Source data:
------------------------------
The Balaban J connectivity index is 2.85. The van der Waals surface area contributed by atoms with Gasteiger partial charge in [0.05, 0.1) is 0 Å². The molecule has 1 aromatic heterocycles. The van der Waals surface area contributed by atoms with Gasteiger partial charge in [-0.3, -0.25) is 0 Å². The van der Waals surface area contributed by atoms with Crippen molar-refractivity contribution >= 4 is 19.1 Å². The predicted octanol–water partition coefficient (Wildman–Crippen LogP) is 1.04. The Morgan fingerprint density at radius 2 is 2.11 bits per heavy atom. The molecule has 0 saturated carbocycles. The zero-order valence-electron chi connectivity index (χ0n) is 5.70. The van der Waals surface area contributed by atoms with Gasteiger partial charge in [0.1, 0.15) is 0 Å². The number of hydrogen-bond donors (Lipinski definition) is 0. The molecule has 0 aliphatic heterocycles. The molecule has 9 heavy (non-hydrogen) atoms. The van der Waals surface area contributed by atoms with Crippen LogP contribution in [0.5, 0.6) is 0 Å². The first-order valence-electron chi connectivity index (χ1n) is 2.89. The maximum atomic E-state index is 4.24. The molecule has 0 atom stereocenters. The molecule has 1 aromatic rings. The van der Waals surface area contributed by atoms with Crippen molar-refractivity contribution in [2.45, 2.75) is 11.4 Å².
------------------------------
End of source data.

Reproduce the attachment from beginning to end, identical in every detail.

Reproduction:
The Balaban J connectivity index is 2.85. The van der Waals surface area contributed by atoms with Gasteiger partial charge in [0.05, 0.1) is 0 Å². The molecule has 1 aromatic heterocycles. The van der Waals surface area contributed by atoms with Gasteiger partial charge in [-0.3, -0.25) is 0 Å². The van der Waals surface area contributed by atoms with Crippen molar-refractivity contribution >= 4 is 19.1 Å². The predicted octanol–water partition coefficient (Wildman–Crippen LogP) is 1.04. The Morgan fingerprint density at radius 2 is 2.11 bits per heavy atom. The molecule has 0 saturated carbocycles. The zero-order valence-electron chi connectivity index (χ0n) is 5.70. The van der Waals surface area contributed by atoms with Gasteiger partial charge in [0.1, 0.15) is 0 Å². The number of hydrogen-bond donors (Lipinski definition) is 0. The molecule has 0 aliphatic heterocycles. The molecule has 9 heavy (non-hydrogen) atoms. The van der Waals surface area contributed by atoms with Crippen LogP contribution in [0.5, 0.6) is 0 Å². The first-order valence-electron chi connectivity index (χ1n) is 2.89. The maximum atomic E-state index is 4.24. The molecule has 0 atom stereocenters. The molecule has 1 aromatic rings. The van der Waals surface area contributed by atoms with Crippen molar-refractivity contribution in [2.45, 2.75) is 11.4 Å².